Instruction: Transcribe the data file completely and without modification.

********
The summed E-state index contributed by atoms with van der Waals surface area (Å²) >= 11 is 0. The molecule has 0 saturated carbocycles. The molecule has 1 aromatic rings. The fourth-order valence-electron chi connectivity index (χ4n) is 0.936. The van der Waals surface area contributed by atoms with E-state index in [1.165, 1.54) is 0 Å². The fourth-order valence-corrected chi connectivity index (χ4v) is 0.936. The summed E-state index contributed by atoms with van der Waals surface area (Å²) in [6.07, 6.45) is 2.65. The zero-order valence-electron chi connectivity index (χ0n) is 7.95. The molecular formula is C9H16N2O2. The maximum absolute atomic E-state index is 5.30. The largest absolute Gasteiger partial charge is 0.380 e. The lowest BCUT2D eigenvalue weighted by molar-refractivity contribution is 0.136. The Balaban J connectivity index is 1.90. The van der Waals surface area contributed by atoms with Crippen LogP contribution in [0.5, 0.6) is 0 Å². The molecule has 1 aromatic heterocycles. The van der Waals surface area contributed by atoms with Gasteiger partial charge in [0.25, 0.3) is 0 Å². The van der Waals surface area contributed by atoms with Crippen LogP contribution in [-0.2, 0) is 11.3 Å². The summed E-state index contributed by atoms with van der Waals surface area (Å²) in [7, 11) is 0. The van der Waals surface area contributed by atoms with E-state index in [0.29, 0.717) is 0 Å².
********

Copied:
The summed E-state index contributed by atoms with van der Waals surface area (Å²) >= 11 is 0. The molecule has 0 saturated carbocycles. The molecule has 1 aromatic rings. The fourth-order valence-electron chi connectivity index (χ4n) is 0.936. The van der Waals surface area contributed by atoms with E-state index in [1.165, 1.54) is 0 Å². The fourth-order valence-corrected chi connectivity index (χ4v) is 0.936. The summed E-state index contributed by atoms with van der Waals surface area (Å²) in [6.07, 6.45) is 2.65. The zero-order valence-electron chi connectivity index (χ0n) is 7.95. The molecular formula is C9H16N2O2. The maximum absolute atomic E-state index is 5.30. The largest absolute Gasteiger partial charge is 0.380 e. The lowest BCUT2D eigenvalue weighted by molar-refractivity contribution is 0.136. The Balaban J connectivity index is 1.90. The van der Waals surface area contributed by atoms with Crippen LogP contribution in [0.5, 0.6) is 0 Å². The molecule has 1 aromatic heterocycles. The van der Waals surface area contributed by atoms with Gasteiger partial charge in [0.25, 0.3) is 0 Å². The van der Waals surface area contributed by atoms with Crippen LogP contribution in [-0.2, 0) is 11.3 Å². The summed E-state index contributed by atoms with van der Waals surface area (Å²) in [7, 11) is 0. The van der Waals surface area contributed by atoms with E-state index in [0.29, 0.717) is 0 Å².